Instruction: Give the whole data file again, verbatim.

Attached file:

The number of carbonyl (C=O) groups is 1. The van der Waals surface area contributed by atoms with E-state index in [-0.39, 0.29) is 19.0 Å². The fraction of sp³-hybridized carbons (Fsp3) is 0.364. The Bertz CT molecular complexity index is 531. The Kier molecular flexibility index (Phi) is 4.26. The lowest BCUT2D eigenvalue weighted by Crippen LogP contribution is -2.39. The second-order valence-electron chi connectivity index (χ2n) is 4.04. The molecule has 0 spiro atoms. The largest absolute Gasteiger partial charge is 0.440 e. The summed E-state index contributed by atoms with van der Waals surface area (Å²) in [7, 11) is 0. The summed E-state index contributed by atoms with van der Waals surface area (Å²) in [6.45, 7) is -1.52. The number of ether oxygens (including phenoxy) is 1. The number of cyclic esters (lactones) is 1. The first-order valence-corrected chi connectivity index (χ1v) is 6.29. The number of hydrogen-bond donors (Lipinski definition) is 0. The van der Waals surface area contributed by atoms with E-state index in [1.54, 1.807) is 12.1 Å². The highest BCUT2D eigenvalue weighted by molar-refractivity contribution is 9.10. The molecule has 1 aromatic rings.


The number of carbonyl (C=O) groups is 1. The van der Waals surface area contributed by atoms with E-state index in [-0.39, 0.29) is 19.0 Å². The fraction of sp³-hybridized carbons (Fsp3) is 0.364. The Bertz CT molecular complexity index is 531. The Kier molecular flexibility index (Phi) is 4.26. The lowest BCUT2D eigenvalue weighted by Crippen LogP contribution is -2.39. The second-order valence-electron chi connectivity index (χ2n) is 4.04. The molecule has 0 spiro atoms. The largest absolute Gasteiger partial charge is 0.440 e. The summed E-state index contributed by atoms with van der Waals surface area (Å²) in [7, 11) is 0. The summed E-state index contributed by atoms with van der Waals surface area (Å²) in [6.45, 7) is -1.52. The number of ether oxygens (including phenoxy) is 1. The number of cyclic esters (lactones) is 1. The first-order valence-corrected chi connectivity index (χ1v) is 6.29. The number of hydrogen-bond donors (Lipinski definition) is 0. The van der Waals surface area contributed by atoms with E-state index in [1.54, 1.807) is 12.1 Å². The highest BCUT2D eigenvalue weighted by molar-refractivity contribution is 9.10. The molecule has 1 aromatic rings.